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Cindy L. Freeman – So Little Time 9/22/2020

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Had I known I would one day become a writer, I would have done far more reading in my early years. Reading good literature is probably the most important preparation there is for becoming a writer. I wish I had devoured all the classics as I was growing up: Dickens, Brontë, Austen, Fitzgerald, Steinbeck and others. Of course, many of these authors’ works were covered on my required reading for school, but I should have consumed so many more…when I had the time…instead of playing catch-up in my sixties and seventies.

Classic literature, like classic music, has stood the test of time for a reason. By definition, it is recognized to be of the highest rank of excellence. The classics are works of enduring significance that I could have studied all these years, learning at the knees of the great masters.

The ability to express one’s thoughts on paper with accuracy and elegance is a craft which, like any craft, requires study, practice, critique, rewrites, and more practice. In many cases, talent plays a miniscule role in producing a good essay, poem or novel. 

Perhaps the Brontës were inherently gifted as writers, but according to Juliet Barker, author of the biography, The Brontës,[1] their literary upbringing served their talent well. They were voracious readers. On page 169, Barker writes:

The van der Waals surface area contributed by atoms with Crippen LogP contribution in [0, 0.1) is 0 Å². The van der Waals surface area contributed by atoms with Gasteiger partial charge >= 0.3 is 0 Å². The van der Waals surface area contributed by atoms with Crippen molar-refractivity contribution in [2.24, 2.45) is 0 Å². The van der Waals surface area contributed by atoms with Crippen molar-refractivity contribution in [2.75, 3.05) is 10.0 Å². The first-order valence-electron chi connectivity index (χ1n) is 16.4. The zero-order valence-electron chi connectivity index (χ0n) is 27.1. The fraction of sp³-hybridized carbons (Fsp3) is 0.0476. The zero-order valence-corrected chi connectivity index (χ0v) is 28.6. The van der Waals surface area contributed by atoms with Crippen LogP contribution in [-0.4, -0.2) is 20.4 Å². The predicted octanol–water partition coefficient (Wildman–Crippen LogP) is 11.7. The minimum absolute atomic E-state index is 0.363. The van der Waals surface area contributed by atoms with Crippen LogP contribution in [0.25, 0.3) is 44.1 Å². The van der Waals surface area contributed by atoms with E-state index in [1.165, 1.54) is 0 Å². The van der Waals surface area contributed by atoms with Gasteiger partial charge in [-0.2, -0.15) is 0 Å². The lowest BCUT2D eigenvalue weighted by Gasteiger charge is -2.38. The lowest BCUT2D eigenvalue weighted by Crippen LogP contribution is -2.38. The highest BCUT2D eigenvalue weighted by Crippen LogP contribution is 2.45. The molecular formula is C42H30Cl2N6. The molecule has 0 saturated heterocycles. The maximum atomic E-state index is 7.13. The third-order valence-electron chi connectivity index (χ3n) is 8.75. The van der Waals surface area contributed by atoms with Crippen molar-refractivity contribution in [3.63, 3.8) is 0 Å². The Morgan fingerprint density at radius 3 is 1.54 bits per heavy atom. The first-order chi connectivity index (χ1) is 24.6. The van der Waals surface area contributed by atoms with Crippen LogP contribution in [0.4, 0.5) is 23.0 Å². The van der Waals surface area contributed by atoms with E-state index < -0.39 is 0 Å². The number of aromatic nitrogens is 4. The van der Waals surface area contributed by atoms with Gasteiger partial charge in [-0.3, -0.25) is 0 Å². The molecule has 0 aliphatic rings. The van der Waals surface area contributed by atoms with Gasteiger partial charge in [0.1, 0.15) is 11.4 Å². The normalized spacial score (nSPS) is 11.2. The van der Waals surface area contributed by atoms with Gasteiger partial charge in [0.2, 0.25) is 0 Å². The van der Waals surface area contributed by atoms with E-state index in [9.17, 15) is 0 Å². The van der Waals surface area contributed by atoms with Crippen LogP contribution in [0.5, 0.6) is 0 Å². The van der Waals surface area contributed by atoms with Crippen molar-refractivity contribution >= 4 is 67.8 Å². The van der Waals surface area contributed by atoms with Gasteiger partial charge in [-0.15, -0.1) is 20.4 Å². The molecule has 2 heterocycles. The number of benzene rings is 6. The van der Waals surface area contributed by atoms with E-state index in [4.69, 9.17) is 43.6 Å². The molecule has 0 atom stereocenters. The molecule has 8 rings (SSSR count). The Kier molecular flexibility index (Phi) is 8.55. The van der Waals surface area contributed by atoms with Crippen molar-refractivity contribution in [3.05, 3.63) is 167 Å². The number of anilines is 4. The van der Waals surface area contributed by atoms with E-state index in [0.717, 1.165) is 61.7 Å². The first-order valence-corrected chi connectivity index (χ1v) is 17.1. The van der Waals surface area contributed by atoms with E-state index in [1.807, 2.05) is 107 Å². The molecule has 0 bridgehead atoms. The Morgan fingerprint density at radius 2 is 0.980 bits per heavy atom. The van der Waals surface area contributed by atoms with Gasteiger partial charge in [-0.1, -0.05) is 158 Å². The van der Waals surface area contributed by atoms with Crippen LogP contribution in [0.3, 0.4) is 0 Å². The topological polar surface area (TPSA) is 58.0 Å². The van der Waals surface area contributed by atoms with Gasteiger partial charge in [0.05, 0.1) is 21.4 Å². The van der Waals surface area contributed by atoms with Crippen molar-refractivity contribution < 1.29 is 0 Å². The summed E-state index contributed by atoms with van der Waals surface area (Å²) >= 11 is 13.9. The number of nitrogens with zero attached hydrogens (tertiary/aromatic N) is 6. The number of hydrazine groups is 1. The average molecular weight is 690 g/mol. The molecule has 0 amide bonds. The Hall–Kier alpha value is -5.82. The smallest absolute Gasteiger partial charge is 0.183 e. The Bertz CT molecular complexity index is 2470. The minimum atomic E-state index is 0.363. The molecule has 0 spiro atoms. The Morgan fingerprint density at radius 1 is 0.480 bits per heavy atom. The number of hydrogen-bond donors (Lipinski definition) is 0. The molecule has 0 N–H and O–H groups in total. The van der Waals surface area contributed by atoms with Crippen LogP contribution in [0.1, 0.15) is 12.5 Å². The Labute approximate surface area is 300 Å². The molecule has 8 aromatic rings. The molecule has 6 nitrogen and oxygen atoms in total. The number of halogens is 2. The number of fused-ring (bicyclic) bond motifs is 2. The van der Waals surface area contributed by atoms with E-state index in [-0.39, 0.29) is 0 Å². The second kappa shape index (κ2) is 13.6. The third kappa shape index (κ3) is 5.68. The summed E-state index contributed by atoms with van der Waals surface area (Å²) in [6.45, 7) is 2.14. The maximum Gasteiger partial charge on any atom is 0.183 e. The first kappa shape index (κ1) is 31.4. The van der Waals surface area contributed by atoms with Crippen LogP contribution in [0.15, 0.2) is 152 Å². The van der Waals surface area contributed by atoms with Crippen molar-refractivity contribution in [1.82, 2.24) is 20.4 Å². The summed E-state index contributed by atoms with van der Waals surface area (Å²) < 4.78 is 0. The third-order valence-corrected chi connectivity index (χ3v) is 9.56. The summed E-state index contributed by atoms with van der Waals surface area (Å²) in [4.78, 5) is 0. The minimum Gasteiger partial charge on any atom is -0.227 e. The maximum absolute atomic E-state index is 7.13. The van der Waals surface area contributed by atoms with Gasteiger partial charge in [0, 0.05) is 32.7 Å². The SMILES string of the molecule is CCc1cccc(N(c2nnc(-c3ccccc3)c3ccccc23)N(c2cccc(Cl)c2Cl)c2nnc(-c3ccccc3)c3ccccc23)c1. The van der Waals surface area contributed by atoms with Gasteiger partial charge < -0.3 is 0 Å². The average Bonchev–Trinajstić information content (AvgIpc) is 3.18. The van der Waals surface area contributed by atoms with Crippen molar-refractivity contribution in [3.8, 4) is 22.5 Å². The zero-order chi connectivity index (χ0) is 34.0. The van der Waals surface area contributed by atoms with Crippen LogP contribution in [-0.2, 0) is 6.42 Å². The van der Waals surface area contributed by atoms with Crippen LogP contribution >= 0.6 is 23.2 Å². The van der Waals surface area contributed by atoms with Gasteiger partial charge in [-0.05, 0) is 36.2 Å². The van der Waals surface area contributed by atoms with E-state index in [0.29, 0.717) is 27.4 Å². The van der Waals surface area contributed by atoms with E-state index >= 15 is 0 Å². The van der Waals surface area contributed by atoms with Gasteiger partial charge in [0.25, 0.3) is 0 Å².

“From the books that we know the Brontës possessed, it is possible to deduce something of the education Patrick [Brontë] offered his children.”

Barker goes on to list history, geography and grammar texts. “Each,” she says, “was heavily annotated” by the children and undoubtedly provided inspiration for the people and places they would invent. But, according to Barker’s research, the Brontë household’s collection of books also included second-hand volumes of classic literature by Homer, Horace and Virgil, to name a few–second-hand because books were expensive in the nineteenth century and were considered an extravagance–and other literary treasures:

“…a 1743 edition of John Bunyan’s Pilgrim’s Progress, a 1791 edition of the hymn writer, Isaac Watts’ Doctrine of the Passions and a 1797 edition of John Milton’s Paradise Lost.”

Also displayed prominently in the Brontë home library were numerous volumes of the Bible, plus poetry books, texts from their father’s Cambridge education, and a copy of The Union Dictionary. What I find incredible is that they mastered the art of writing without the benefit of internet research or a readily available Thesaurus. Theirs was a thorough, well-rounded education whose teachers were books.

As a late-blooming author, I am envious of the Brontë sisters who were encouraged to start early and fill their days reading. At my age, I’ve had to adopt the mantra, “So many books; so little time.”

Now, please excuse me while I curl up in my favorite chair and whittle away at my reading list.  

Cindy L. Freeman is the author of three award-winning short stories and three published novels: Unrevealed, The Dark Room and I Want to Go Home. Website: www.cindylfreeman.com; Facebook page: Cindy L Freeman. Her books are available at amazon.com or hightidepublications.com Coming soon: After Rain, Devotions for Comfort and Peace.


[1] Juliet Barker, The Brontës, Wild Genius on the Moors: The Story of a Literary Family, Pegasus Books 2010

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